Teaching your teen respect is different than teaching younger kids respect because teens see themselves as pseudo-adults -- children who don’t need to take direct advice from parents. But despite this difficulty, as a parent, you still have many methods to counter this attitude. Knowing where disrespectful actions and comments come from will help you define the root problem and develop appropriate strategy to turn your teen around.
Aim to Regulate Emotions
At the root of most actions of disrespect is an emotional drive. Emotions are the driving forces behind all actions, but in the adult world, people hold back their emotions as a way of respecting others. For instance, an adult attending a meeting might have come to the meeting in a bad mood, having fought with her lover or child beforehand. But she does not bring her mood into the meeting or turn her emotions into disrespectful actions. Adults have something called emotional intelligence, the ability to think of others’ feelings and control one’s own. But this skill is not one we are built with: Emotional intelligence is a learned skill. Help your teens regulate their emotions during a circumstance in which they commonly disrespect you or others. Walk them through what they are feeling and make the fact that their emotions are controlling their actions salient to them.
The moral values and goals of teens and parents diverge as teens near adulthood. Many times, disrespect arise in situations in which parents and teens meet at an impasse. A parent has the tendency to wish her teen to adhere to her values. Teens, on the other hand, tend to insist on their own beliefs, often to the point of being disrespectful about these differences. In many cases, this can result in arguments and character attacks, with both parents and teens engaging in name-calling. A mom might vent her frustration by calling her son “lazy and irresponsible.” A teen who’s frustrated with his mom might call her “boring and stubborn.” But parents can prevent such circumstance by accepting differences and teaching their teens to accept differences. Instead of focusing on what you both don’t like, focus on the areas in which you converge and find goals that you can work on together.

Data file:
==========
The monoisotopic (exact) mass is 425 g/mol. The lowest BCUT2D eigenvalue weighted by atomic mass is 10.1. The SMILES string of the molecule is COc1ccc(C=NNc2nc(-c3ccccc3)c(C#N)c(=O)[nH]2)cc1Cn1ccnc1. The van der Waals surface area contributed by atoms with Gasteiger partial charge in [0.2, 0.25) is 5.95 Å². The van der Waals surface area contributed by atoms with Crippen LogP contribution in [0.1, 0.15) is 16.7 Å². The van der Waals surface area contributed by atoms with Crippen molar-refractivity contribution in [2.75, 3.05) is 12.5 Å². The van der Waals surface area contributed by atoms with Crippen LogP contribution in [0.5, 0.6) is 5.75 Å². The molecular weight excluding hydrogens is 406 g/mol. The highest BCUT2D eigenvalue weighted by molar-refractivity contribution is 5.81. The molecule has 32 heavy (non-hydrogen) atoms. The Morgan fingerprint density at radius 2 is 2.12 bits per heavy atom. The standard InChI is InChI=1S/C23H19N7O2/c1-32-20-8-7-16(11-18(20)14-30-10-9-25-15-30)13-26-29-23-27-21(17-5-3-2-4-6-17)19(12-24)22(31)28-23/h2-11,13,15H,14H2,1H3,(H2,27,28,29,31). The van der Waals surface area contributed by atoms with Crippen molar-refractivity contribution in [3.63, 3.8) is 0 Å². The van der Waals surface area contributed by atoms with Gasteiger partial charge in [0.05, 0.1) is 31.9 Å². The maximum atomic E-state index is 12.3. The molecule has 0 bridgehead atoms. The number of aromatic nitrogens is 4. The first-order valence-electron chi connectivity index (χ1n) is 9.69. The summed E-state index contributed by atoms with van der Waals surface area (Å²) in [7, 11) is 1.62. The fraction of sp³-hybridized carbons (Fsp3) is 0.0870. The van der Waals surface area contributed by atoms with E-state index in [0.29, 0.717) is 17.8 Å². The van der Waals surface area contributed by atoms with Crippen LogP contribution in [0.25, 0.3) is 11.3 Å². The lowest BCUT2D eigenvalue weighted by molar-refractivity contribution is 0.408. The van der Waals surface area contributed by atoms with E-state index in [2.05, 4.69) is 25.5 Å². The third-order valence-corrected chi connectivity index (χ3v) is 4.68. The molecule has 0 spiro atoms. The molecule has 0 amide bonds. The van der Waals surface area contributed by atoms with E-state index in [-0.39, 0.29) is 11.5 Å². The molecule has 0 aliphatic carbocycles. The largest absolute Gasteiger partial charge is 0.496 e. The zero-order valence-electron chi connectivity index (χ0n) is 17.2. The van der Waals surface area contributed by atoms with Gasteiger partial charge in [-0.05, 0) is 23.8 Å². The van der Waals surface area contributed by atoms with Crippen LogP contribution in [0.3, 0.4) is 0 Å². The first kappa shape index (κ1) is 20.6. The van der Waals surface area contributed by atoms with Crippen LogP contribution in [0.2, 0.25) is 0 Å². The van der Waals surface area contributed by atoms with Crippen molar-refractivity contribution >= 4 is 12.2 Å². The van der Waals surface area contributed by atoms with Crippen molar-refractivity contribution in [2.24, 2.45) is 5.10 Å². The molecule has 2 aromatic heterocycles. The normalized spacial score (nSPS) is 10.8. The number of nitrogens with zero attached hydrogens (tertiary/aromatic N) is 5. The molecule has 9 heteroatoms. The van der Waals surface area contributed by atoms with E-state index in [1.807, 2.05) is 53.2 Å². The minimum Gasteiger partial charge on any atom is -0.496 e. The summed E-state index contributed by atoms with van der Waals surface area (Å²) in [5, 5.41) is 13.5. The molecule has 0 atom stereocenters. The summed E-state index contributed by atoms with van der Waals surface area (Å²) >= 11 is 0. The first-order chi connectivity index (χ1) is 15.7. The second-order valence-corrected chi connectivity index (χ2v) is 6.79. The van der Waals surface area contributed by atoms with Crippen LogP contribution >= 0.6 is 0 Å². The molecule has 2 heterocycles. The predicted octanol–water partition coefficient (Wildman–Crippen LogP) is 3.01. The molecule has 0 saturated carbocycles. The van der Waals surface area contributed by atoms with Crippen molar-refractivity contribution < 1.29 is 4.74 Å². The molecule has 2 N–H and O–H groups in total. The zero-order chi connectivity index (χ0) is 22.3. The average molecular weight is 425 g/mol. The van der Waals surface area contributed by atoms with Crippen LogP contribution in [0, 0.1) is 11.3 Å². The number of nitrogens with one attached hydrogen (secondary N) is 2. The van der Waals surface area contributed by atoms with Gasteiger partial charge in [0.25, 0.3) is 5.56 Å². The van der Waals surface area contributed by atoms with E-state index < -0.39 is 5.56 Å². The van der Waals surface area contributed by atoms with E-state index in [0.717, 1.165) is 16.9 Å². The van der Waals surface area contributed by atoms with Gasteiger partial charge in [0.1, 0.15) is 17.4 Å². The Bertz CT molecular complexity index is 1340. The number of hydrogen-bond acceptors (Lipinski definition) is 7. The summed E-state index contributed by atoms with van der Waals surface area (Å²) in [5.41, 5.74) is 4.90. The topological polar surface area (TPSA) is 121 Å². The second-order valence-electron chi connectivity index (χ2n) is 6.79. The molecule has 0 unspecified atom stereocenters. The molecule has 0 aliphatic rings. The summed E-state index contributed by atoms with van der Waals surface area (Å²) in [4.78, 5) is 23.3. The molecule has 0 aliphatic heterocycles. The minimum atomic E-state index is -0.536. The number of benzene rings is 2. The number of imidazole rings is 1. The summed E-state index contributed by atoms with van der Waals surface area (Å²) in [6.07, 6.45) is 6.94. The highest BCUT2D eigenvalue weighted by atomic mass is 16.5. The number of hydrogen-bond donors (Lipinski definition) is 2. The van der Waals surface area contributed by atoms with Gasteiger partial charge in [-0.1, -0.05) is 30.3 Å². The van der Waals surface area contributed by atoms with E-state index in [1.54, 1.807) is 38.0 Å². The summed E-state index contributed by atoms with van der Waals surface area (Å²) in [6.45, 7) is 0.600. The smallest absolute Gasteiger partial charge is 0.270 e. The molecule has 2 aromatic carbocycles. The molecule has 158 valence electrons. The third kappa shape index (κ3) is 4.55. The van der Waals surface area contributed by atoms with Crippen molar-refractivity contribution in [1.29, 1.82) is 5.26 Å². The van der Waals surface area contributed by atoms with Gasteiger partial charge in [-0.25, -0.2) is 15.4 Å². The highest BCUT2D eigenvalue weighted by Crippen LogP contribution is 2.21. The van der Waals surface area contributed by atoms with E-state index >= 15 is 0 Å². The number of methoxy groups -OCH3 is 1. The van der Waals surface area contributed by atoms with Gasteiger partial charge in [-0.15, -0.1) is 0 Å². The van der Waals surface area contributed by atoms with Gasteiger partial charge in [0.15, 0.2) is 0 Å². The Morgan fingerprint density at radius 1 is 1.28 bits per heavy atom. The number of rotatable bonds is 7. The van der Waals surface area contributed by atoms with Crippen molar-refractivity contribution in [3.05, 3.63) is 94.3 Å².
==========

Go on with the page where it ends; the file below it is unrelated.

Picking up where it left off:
Put Communication First
As a parent, you know that you know more than your teen. But according to psychologist Michael Riera, author of the book “Uncommon Sense for Parents with Teenagers,” this very fact could be causing your teen to lash out at you. If you are too obvious about your knowledge, such as to the point of trivializing your teen’s problems, your teen will feel you are looking down on him. Hide your knowledge when necessary -- put communication first. Use questioning to find out how your teen feels about certain circumstance and why he acts in certain ways, even if you already have a good idea. By doing so, your teen will believe that you not only care about his issues but also respect him.
Separate Adults from Peers
When a child reaches her teens, the parent-child dynamic changes. One of the most apparent changes is the difficulty in connecting with your teen on a deep level. Parents often experiment with being their teen’s friends as a way of getting closer to their teens. But doing so could backfire, causing your teen to disrespect you. The fact is, the position of “parent” is one of immediate respect, whereas that of “friend” is not. When you become your teen’s friend, you show her that you believe you two to be on an equal standing, which is not true. Your teen will be less likely to take your suggestions, comments and expectations seriously. So separate yourself from your teen’s peers by taking and maintaining the role of the parent, even as you witness your teen distancing herself from you -- she will respect you for it.